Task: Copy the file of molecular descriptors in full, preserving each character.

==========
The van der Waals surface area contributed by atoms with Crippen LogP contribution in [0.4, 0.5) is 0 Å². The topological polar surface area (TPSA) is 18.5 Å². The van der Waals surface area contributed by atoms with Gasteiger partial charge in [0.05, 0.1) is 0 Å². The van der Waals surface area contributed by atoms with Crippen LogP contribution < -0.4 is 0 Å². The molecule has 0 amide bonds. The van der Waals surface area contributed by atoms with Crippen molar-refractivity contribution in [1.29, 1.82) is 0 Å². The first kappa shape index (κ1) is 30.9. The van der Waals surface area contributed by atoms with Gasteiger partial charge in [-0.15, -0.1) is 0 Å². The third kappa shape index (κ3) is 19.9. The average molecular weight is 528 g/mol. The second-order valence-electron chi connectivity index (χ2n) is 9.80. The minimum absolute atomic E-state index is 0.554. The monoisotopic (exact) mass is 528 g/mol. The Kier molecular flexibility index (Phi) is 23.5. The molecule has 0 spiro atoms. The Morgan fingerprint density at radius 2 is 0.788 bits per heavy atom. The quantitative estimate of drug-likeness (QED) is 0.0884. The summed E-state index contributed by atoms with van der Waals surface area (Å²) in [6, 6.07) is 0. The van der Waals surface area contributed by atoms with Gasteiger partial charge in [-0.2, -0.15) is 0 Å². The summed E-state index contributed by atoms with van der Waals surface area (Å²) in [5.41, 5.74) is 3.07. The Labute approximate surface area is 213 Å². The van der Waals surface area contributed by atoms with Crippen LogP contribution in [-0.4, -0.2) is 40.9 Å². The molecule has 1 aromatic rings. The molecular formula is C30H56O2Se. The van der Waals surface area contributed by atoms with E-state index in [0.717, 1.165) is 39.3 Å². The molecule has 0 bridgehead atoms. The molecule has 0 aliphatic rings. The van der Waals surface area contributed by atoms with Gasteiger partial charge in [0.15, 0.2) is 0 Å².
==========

The van der Waals surface area contributed by atoms with Crippen LogP contribution in [0.4, 0.5) is 0 Å². The topological polar surface area (TPSA) is 18.5 Å². The van der Waals surface area contributed by atoms with Gasteiger partial charge in [0.05, 0.1) is 0 Å². The van der Waals surface area contributed by atoms with Crippen LogP contribution < -0.4 is 0 Å². The molecule has 0 amide bonds. The van der Waals surface area contributed by atoms with Crippen molar-refractivity contribution in [1.29, 1.82) is 0 Å². The first kappa shape index (κ1) is 30.9. The van der Waals surface area contributed by atoms with Gasteiger partial charge in [-0.15, -0.1) is 0 Å². The third kappa shape index (κ3) is 19.9. The average molecular weight is 528 g/mol. The second-order valence-electron chi connectivity index (χ2n) is 9.80. The minimum absolute atomic E-state index is 0.554. The monoisotopic (exact) mass is 528 g/mol. The Kier molecular flexibility index (Phi) is 23.5. The molecule has 0 spiro atoms. The Morgan fingerprint density at radius 2 is 0.788 bits per heavy atom. The quantitative estimate of drug-likeness (QED) is 0.0884. The summed E-state index contributed by atoms with van der Waals surface area (Å²) in [6, 6.07) is 0. The van der Waals surface area contributed by atoms with Gasteiger partial charge in [-0.2, -0.15) is 0 Å². The summed E-state index contributed by atoms with van der Waals surface area (Å²) in [5.41, 5.74) is 3.07. The Labute approximate surface area is 213 Å². The van der Waals surface area contributed by atoms with Crippen LogP contribution in [-0.4, -0.2) is 40.9 Å². The molecule has 1 aromatic rings. The molecular formula is C30H56O2Se. The van der Waals surface area contributed by atoms with E-state index in [0.717, 1.165) is 39.3 Å². The molecule has 0 bridgehead atoms. The molecule has 0 aliphatic rings. The van der Waals surface area contributed by atoms with Gasteiger partial charge in [0.15, 0.2) is 0 Å².